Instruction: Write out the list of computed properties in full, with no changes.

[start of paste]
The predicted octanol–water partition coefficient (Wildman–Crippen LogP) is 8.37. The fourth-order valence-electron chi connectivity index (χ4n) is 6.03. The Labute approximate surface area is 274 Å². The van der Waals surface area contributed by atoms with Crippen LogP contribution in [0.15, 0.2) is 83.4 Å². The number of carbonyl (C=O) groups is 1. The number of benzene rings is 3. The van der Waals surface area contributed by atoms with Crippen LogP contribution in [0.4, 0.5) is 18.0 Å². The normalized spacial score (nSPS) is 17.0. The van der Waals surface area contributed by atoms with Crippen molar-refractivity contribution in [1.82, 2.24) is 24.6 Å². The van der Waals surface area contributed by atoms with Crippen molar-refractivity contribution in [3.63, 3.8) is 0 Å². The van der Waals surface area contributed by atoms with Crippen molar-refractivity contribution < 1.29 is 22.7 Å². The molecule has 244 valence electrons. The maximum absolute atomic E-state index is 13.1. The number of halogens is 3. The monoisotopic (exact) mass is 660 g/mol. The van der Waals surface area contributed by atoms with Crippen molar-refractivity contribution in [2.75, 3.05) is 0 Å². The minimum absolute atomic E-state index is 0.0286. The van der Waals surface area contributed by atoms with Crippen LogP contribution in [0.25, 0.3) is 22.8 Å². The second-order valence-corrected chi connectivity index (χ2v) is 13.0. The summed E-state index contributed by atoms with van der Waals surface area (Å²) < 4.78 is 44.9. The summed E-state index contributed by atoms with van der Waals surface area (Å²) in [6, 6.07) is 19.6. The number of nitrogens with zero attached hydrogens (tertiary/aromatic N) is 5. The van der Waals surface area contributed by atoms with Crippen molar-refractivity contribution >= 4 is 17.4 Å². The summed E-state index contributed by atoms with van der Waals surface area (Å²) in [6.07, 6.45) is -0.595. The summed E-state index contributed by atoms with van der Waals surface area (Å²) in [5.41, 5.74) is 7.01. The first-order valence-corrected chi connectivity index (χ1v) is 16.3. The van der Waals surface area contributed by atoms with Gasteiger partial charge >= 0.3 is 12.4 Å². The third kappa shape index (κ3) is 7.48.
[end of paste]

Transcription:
The predicted octanol–water partition coefficient (Wildman–Crippen LogP) is 8.37. The fourth-order valence-electron chi connectivity index (χ4n) is 6.03. The Labute approximate surface area is 274 Å². The van der Waals surface area contributed by atoms with Crippen LogP contribution in [0.15, 0.2) is 83.4 Å². The number of carbonyl (C=O) groups is 1. The number of benzene rings is 3. The van der Waals surface area contributed by atoms with Crippen LogP contribution in [0.4, 0.5) is 18.0 Å². The normalized spacial score (nSPS) is 17.0. The van der Waals surface area contributed by atoms with Crippen molar-refractivity contribution in [1.82, 2.24) is 24.6 Å². The van der Waals surface area contributed by atoms with Crippen molar-refractivity contribution in [3.63, 3.8) is 0 Å². The van der Waals surface area contributed by atoms with Crippen molar-refractivity contribution < 1.29 is 22.7 Å². The molecule has 244 valence electrons. The maximum absolute atomic E-state index is 13.1. The number of halogens is 3. The monoisotopic (exact) mass is 660 g/mol. The van der Waals surface area contributed by atoms with Crippen molar-refractivity contribution in [2.75, 3.05) is 0 Å². The minimum absolute atomic E-state index is 0.0286. The van der Waals surface area contributed by atoms with Crippen LogP contribution in [0.25, 0.3) is 22.8 Å². The second-order valence-corrected chi connectivity index (χ2v) is 13.0. The summed E-state index contributed by atoms with van der Waals surface area (Å²) < 4.78 is 44.9. The summed E-state index contributed by atoms with van der Waals surface area (Å²) in [6, 6.07) is 19.6. The number of nitrogens with zero attached hydrogens (tertiary/aromatic N) is 5. The van der Waals surface area contributed by atoms with Crippen molar-refractivity contribution >= 4 is 17.4 Å². The summed E-state index contributed by atoms with van der Waals surface area (Å²) in [6.07, 6.45) is -0.595. The summed E-state index contributed by atoms with van der Waals surface area (Å²) in [5.41, 5.74) is 7.01. The first-order valence-corrected chi connectivity index (χ1v) is 16.3. The van der Waals surface area contributed by atoms with Gasteiger partial charge >= 0.3 is 12.4 Å². The third kappa shape index (κ3) is 7.48.